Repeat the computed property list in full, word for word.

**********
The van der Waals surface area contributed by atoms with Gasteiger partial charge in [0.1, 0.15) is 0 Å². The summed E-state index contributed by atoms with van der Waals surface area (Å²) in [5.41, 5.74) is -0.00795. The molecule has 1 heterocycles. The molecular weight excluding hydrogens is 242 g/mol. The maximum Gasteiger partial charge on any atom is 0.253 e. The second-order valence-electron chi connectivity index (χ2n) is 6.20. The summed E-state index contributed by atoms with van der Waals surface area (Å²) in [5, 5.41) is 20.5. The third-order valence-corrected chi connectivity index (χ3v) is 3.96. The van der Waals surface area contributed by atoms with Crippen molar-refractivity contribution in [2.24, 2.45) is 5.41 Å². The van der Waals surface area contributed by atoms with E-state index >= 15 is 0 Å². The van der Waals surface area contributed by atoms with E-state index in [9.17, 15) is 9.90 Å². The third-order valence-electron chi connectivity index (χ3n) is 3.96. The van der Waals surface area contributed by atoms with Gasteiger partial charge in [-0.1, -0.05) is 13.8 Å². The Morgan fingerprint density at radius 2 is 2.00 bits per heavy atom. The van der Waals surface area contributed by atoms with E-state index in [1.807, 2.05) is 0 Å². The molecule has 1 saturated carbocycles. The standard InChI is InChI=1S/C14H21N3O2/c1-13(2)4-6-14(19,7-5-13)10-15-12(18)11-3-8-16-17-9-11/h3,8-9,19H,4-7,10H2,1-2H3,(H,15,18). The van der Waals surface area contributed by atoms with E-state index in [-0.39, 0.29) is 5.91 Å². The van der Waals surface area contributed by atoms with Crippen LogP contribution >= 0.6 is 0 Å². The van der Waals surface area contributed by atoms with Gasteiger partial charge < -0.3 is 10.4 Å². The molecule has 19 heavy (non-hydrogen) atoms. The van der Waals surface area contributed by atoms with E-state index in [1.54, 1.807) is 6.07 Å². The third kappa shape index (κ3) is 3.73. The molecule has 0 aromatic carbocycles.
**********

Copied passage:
The van der Waals surface area contributed by atoms with Gasteiger partial charge in [0.1, 0.15) is 0 Å². The summed E-state index contributed by atoms with van der Waals surface area (Å²) in [5.41, 5.74) is -0.00795. The molecule has 1 heterocycles. The molecular weight excluding hydrogens is 242 g/mol. The maximum Gasteiger partial charge on any atom is 0.253 e. The second-order valence-electron chi connectivity index (χ2n) is 6.20. The summed E-state index contributed by atoms with van der Waals surface area (Å²) in [5, 5.41) is 20.5. The third-order valence-corrected chi connectivity index (χ3v) is 3.96. The van der Waals surface area contributed by atoms with Crippen molar-refractivity contribution in [2.24, 2.45) is 5.41 Å². The van der Waals surface area contributed by atoms with E-state index >= 15 is 0 Å². The van der Waals surface area contributed by atoms with E-state index in [9.17, 15) is 9.90 Å². The third-order valence-electron chi connectivity index (χ3n) is 3.96. The van der Waals surface area contributed by atoms with Gasteiger partial charge in [-0.1, -0.05) is 13.8 Å². The Morgan fingerprint density at radius 2 is 2.00 bits per heavy atom. The van der Waals surface area contributed by atoms with E-state index in [1.807, 2.05) is 0 Å². The molecule has 1 saturated carbocycles. The standard InChI is InChI=1S/C14H21N3O2/c1-13(2)4-6-14(19,7-5-13)10-15-12(18)11-3-8-16-17-9-11/h3,8-9,19H,4-7,10H2,1-2H3,(H,15,18). The van der Waals surface area contributed by atoms with E-state index in [-0.39, 0.29) is 5.91 Å². The van der Waals surface area contributed by atoms with Crippen LogP contribution >= 0.6 is 0 Å². The van der Waals surface area contributed by atoms with Gasteiger partial charge < -0.3 is 10.4 Å². The molecule has 19 heavy (non-hydrogen) atoms. The van der Waals surface area contributed by atoms with E-state index in [1.54, 1.807) is 6.07 Å². The third kappa shape index (κ3) is 3.73. The molecule has 0 aromatic carbocycles.